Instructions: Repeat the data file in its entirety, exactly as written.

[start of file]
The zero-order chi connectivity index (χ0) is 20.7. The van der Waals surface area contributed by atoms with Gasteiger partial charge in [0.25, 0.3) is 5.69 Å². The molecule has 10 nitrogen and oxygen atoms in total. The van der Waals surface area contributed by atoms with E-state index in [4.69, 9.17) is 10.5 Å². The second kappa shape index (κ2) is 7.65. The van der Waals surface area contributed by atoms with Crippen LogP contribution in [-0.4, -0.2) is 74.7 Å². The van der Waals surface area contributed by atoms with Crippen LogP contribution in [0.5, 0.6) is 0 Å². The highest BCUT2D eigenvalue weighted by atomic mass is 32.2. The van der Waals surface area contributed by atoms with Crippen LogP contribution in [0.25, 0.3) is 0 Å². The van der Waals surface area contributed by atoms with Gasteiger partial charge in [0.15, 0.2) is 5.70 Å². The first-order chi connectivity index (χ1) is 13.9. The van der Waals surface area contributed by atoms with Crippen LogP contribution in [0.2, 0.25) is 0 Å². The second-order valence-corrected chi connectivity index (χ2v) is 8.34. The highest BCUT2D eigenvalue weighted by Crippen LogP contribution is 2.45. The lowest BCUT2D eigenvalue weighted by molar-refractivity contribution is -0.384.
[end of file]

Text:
The zero-order chi connectivity index (χ0) is 20.7. The van der Waals surface area contributed by atoms with Gasteiger partial charge in [0.25, 0.3) is 5.69 Å². The molecule has 10 nitrogen and oxygen atoms in total. The van der Waals surface area contributed by atoms with E-state index in [4.69, 9.17) is 10.5 Å². The second kappa shape index (κ2) is 7.65. The van der Waals surface area contributed by atoms with Crippen LogP contribution in [-0.4, -0.2) is 74.7 Å². The van der Waals surface area contributed by atoms with Crippen LogP contribution in [0.5, 0.6) is 0 Å². The highest BCUT2D eigenvalue weighted by atomic mass is 32.2. The van der Waals surface area contributed by atoms with Crippen LogP contribution in [0.25, 0.3) is 0 Å². The van der Waals surface area contributed by atoms with Gasteiger partial charge in [0.15, 0.2) is 5.70 Å². The first-order chi connectivity index (χ1) is 13.9. The van der Waals surface area contributed by atoms with Crippen LogP contribution in [0.2, 0.25) is 0 Å². The second-order valence-corrected chi connectivity index (χ2v) is 8.34. The highest BCUT2D eigenvalue weighted by Crippen LogP contribution is 2.45. The lowest BCUT2D eigenvalue weighted by molar-refractivity contribution is -0.384.